The literary life of EDWARD JAMES, author,reviewer, occasional poet and former pension adviser to the government of Kyrgyzstan
Among the pages on this blog you will find another short story, titled ‘Trainspotters’, written for Cheltenham Writers’ Circle as part of our commemoration of the First World War. It is not about the trenches but concerns a strange episode on the Home Front.
In September 1914 a rumour swept Britain that up to a million Russian troops had landed in Scotland and were en route to France via London. Michael McDonagh of The Times wrote:
There is being circulated everywhere a story that an immense force of Russian soldiers – a little short of a million, it is said – have passed or are still passing through England on their way to France.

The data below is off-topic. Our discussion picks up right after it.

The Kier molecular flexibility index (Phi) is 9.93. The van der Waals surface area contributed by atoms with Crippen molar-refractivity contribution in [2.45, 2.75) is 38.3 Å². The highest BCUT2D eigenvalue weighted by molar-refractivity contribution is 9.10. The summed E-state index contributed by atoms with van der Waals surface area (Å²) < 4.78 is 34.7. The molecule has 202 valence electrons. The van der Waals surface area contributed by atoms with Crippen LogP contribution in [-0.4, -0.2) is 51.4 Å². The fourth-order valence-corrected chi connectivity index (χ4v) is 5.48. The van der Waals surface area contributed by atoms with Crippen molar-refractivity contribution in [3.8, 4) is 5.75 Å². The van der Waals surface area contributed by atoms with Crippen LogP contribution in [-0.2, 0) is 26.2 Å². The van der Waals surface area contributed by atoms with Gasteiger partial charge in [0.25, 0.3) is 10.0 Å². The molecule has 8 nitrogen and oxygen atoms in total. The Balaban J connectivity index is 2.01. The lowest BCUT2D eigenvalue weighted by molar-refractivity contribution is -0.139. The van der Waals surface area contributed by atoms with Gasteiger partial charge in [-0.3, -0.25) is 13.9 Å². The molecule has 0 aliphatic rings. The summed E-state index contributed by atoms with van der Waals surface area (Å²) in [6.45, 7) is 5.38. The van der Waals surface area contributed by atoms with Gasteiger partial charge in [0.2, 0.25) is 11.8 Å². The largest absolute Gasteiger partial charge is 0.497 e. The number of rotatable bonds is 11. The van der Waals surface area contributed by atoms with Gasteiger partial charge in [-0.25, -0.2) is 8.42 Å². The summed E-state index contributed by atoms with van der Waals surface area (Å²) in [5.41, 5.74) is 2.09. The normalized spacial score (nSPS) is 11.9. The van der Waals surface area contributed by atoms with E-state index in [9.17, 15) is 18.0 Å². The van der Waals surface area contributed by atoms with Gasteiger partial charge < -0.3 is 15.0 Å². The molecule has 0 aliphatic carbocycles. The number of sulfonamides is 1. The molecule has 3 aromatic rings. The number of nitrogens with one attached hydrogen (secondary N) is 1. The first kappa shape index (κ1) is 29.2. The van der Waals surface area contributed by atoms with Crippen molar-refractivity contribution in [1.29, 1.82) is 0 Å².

This great news is vouched by people likely to be well informed, but it is being kept secret by the authorities – not a word of it is allowed in the newspapers – until the Russians have arrived at the Western Front.
The rumour was officially denied on 15 September, but not until the German spy network had reported it to Germany as a fact. In the meantime it had been reported that the Russians had been seen stamping the snow off their boots in Edinburgh.
The usual explanation is that a unit of Scottish soldiers from Rosshire was misunderstood as coming from Russia, but this seems unlikely. Another version is that it was a deliberate disinformation spread by the War Office. More likely it was another urban legend believed by a population eager to believe it.